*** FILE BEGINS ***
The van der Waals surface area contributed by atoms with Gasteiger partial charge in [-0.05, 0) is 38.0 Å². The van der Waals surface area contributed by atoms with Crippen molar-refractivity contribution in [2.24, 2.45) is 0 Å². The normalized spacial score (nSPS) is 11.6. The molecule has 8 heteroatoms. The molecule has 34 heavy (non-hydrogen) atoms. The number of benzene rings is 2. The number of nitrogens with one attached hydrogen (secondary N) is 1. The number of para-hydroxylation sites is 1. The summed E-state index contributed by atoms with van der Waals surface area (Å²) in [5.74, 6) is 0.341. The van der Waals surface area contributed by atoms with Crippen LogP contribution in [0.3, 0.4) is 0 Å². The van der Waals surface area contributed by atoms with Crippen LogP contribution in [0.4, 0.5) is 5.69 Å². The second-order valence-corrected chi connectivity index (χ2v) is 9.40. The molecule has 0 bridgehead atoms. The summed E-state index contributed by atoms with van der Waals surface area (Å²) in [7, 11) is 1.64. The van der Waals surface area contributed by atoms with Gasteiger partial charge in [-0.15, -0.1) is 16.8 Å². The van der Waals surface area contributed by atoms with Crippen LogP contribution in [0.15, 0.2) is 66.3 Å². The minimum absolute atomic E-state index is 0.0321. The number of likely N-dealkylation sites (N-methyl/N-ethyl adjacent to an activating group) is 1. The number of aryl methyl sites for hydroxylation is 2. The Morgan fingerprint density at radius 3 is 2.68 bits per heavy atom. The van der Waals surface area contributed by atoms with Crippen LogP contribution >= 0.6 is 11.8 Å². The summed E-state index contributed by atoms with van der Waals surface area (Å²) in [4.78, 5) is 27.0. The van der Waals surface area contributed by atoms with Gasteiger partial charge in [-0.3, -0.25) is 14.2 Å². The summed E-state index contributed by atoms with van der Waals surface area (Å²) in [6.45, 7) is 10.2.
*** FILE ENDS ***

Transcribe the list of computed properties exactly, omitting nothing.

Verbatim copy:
The van der Waals surface area contributed by atoms with Gasteiger partial charge in [-0.05, 0) is 38.0 Å². The van der Waals surface area contributed by atoms with Crippen molar-refractivity contribution in [2.24, 2.45) is 0 Å². The normalized spacial score (nSPS) is 11.6. The molecule has 8 heteroatoms. The molecule has 34 heavy (non-hydrogen) atoms. The number of benzene rings is 2. The number of nitrogens with one attached hydrogen (secondary N) is 1. The number of para-hydroxylation sites is 1. The summed E-state index contributed by atoms with van der Waals surface area (Å²) in [5.74, 6) is 0.341. The van der Waals surface area contributed by atoms with Crippen LogP contribution in [0.3, 0.4) is 0 Å². The van der Waals surface area contributed by atoms with Crippen LogP contribution in [0.4, 0.5) is 5.69 Å². The second-order valence-corrected chi connectivity index (χ2v) is 9.40. The molecule has 0 bridgehead atoms. The summed E-state index contributed by atoms with van der Waals surface area (Å²) in [7, 11) is 1.64. The van der Waals surface area contributed by atoms with Gasteiger partial charge in [-0.15, -0.1) is 16.8 Å². The van der Waals surface area contributed by atoms with Crippen LogP contribution in [0.15, 0.2) is 66.3 Å². The minimum absolute atomic E-state index is 0.0321. The number of likely N-dealkylation sites (N-methyl/N-ethyl adjacent to an activating group) is 1. The number of aryl methyl sites for hydroxylation is 2. The Morgan fingerprint density at radius 3 is 2.68 bits per heavy atom. The van der Waals surface area contributed by atoms with Crippen LogP contribution >= 0.6 is 11.8 Å². The summed E-state index contributed by atoms with van der Waals surface area (Å²) in [4.78, 5) is 27.0. The van der Waals surface area contributed by atoms with Gasteiger partial charge in [-0.3, -0.25) is 14.2 Å². The summed E-state index contributed by atoms with van der Waals surface area (Å²) in [6.45, 7) is 10.2.